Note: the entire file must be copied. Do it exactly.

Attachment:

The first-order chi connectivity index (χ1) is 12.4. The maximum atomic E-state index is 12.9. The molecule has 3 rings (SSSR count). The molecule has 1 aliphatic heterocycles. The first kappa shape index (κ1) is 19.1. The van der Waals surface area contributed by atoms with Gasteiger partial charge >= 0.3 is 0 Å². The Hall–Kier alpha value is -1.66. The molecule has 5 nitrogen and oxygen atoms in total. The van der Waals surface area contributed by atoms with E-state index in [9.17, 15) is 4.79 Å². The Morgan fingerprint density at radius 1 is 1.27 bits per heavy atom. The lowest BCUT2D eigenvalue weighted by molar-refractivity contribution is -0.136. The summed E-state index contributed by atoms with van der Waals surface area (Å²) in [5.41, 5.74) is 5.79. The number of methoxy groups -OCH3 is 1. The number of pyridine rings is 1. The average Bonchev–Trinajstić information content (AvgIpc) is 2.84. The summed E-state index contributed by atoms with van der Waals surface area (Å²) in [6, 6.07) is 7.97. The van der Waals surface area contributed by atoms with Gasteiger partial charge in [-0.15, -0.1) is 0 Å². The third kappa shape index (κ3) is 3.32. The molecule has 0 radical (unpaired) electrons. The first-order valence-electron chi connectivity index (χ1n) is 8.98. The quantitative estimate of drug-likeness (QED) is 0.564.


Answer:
The first-order chi connectivity index (χ1) is 12.4. The maximum atomic E-state index is 12.9. The molecule has 3 rings (SSSR count). The molecule has 1 aliphatic heterocycles. The first kappa shape index (κ1) is 19.1. The van der Waals surface area contributed by atoms with Gasteiger partial charge >= 0.3 is 0 Å². The Hall–Kier alpha value is -1.66. The molecule has 5 nitrogen and oxygen atoms in total. The van der Waals surface area contributed by atoms with E-state index in [9.17, 15) is 4.79 Å². The Morgan fingerprint density at radius 1 is 1.27 bits per heavy atom. The lowest BCUT2D eigenvalue weighted by molar-refractivity contribution is -0.136. The summed E-state index contributed by atoms with van der Waals surface area (Å²) in [5.41, 5.74) is 5.79. The number of methoxy groups -OCH3 is 1. The number of pyridine rings is 1. The average Bonchev–Trinajstić information content (AvgIpc) is 2.84. The summed E-state index contributed by atoms with van der Waals surface area (Å²) in [6, 6.07) is 7.97. The van der Waals surface area contributed by atoms with Gasteiger partial charge in [-0.15, -0.1) is 0 Å². The third kappa shape index (κ3) is 3.32. The molecule has 0 radical (unpaired) electrons. The first-order valence-electron chi connectivity index (χ1n) is 8.98. The quantitative estimate of drug-likeness (QED) is 0.564.